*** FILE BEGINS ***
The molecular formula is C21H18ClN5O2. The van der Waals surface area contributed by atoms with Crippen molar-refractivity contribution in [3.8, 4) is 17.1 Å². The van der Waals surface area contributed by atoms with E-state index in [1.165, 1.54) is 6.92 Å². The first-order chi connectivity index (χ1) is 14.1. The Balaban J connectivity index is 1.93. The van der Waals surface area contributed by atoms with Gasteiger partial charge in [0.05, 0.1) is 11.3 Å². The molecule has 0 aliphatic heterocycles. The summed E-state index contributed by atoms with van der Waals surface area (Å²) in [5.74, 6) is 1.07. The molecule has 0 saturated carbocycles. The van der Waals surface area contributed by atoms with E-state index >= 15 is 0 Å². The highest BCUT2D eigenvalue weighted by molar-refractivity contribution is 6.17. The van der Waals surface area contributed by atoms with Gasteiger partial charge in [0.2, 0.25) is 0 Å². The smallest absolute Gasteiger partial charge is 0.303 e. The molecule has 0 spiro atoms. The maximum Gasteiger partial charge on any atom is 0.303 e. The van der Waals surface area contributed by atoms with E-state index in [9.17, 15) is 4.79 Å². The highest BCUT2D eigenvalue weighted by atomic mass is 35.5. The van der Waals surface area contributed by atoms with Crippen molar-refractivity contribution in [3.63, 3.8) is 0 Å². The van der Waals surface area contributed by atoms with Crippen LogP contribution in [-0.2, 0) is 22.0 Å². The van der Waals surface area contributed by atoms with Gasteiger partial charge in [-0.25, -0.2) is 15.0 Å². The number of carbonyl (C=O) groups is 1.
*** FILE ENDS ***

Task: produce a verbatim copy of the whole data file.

The molecular formula is C21H18ClN5O2. The van der Waals surface area contributed by atoms with Crippen molar-refractivity contribution in [3.8, 4) is 17.1 Å². The van der Waals surface area contributed by atoms with E-state index in [1.165, 1.54) is 6.92 Å². The first-order chi connectivity index (χ1) is 14.1. The Balaban J connectivity index is 1.93. The van der Waals surface area contributed by atoms with Gasteiger partial charge in [0.05, 0.1) is 11.3 Å². The molecule has 0 aliphatic heterocycles. The summed E-state index contributed by atoms with van der Waals surface area (Å²) in [5.74, 6) is 1.07. The molecule has 0 saturated carbocycles. The van der Waals surface area contributed by atoms with E-state index >= 15 is 0 Å². The highest BCUT2D eigenvalue weighted by molar-refractivity contribution is 6.17. The van der Waals surface area contributed by atoms with Gasteiger partial charge in [0.2, 0.25) is 0 Å². The smallest absolute Gasteiger partial charge is 0.303 e. The molecule has 0 spiro atoms. The maximum Gasteiger partial charge on any atom is 0.303 e. The van der Waals surface area contributed by atoms with E-state index in [9.17, 15) is 4.79 Å². The highest BCUT2D eigenvalue weighted by atomic mass is 35.5. The van der Waals surface area contributed by atoms with Crippen molar-refractivity contribution in [3.63, 3.8) is 0 Å². The van der Waals surface area contributed by atoms with Crippen LogP contribution in [-0.2, 0) is 22.0 Å². The van der Waals surface area contributed by atoms with Gasteiger partial charge in [-0.25, -0.2) is 15.0 Å². The number of carbonyl (C=O) groups is 1.